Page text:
3. Until I found a receipt for a burial site in Newark, New Jersey in my husband’s aunt’s belongings he had always thought his last name was Phillips. The burial receipt was made out to Ludwig Philipowitz, his grandfather. On a trip to the East Coast we visited the cemetery and his grandfather and grandmother and the eldest son who was born in Poland are buried with the headstone Philipowitz. All the younger children born in the United States are buried as Phillips. No formal name change. Did give me more clues to research though.

  4. Of my three most noted names, Hill can’t really be done much to, except adding as “s” to make it Hills, Balch has a few other variations that I have found, but they all lead one right back to the original, Balch, however my Mothers name of Clayborn well that gets really interesting rather quickly, you have Clayborne, Clyborn, Cliburn and a bunch of others, and some of them, I am not sure if they go back to the original at all…. whenever I am searching for her family, I start with Clayborne, because that seems to be the original, but there are so many variations mixed into the lines of even that one, that it gets confusing quickly. And my own family was guilty of using Clayborn, not the original, and even sometimes going back to the original, when they thought it was called for.

  5. I always thought that my middle name was Douglas. When I applied for a copy of my birth certificate, I discovered that it was spelled Douglass – double s. I recognized my father’s handwriting and noticed that he wrote that he lived on Frederal St. instead of Federal St. He must have been nervous or excited; his signature usually included his middle name, Frederick, after his grandfather.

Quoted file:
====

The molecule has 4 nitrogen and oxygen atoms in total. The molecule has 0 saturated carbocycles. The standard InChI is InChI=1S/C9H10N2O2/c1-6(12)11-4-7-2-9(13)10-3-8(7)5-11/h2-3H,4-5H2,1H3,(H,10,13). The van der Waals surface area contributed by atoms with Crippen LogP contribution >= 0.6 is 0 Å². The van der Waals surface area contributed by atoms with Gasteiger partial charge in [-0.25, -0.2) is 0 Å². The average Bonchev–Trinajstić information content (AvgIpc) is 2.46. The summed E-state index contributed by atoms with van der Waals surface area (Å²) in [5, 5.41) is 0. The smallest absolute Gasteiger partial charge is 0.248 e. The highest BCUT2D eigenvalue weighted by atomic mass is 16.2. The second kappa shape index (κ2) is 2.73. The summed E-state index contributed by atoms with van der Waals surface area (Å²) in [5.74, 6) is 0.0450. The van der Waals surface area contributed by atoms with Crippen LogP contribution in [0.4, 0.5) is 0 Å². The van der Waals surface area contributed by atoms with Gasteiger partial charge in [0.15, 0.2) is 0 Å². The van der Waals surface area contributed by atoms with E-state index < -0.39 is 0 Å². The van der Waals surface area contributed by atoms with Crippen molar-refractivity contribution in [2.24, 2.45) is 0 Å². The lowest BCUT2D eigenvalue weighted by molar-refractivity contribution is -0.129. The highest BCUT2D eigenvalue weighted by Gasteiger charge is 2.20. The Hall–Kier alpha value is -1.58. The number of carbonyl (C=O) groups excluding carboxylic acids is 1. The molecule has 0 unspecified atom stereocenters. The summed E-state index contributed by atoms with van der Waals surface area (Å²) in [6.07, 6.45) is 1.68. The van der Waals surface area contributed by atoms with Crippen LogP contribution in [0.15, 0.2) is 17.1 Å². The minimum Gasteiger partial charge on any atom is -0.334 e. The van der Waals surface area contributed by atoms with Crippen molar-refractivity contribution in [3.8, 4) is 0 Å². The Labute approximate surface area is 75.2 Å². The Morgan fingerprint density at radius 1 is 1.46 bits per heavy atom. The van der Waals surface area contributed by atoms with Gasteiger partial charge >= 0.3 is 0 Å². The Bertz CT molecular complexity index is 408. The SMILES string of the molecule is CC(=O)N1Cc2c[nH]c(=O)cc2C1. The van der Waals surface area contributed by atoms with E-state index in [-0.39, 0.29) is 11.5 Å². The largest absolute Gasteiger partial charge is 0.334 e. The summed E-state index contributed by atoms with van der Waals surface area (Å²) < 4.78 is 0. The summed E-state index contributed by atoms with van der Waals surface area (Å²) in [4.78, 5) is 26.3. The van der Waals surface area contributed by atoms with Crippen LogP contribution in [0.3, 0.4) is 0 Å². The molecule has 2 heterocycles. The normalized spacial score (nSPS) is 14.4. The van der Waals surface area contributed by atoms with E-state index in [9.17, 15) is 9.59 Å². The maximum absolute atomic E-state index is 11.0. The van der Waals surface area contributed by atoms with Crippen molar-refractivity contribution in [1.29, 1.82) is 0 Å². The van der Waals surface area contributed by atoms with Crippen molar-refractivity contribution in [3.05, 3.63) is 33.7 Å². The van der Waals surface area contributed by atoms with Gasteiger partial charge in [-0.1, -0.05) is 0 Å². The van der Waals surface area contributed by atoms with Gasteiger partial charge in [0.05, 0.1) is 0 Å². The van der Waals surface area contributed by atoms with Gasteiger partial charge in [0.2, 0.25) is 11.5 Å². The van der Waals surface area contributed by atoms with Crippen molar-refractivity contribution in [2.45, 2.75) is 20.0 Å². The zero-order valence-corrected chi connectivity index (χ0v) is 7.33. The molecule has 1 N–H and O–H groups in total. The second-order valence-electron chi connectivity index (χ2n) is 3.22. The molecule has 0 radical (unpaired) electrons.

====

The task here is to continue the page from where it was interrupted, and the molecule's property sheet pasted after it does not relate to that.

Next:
Sometime later, it occurred to me that during the war, he probably mailed many letters to his new bride who was living with her parents. She lived on Douglass St. in Portland, ME. So I am named for a bunch of cobblestones.

  6. My great grandmother was Bessie Jane Belew, previously spelled Bellew, Ballew, Belue, Beleu, maybe Belioux and other French-like spellings, which suggest they came from France. I haven’t been able to confirm anything before about 1730 in South Carolina, a search obviously complicated by the various spellings. Then I have a 2x great grandmother Catharine Blue who was born in Toronto to Scottish immigrants who migrated again to Illinois shortly after her birth. Thank goodness that’s the only spelling I’ve found for that line. Whew!

  7. The first ancestor on my Waggoner side seems to be an immigrant named Hans Wagner, who was in the Carolinas by 1758. Little else is known about him, even his nationality or where he came from or the number off wives or children he had. His son Isaac, from whom I descend served in the Rev. War as Wagner, but as an old man in IL was known both as Wagner and Waggoner. His descendants used those names, plus Wagoner, Wagoneer, and several others, sometimes siblings using different surnames. The TX clan appears to have the most different surnames. Why??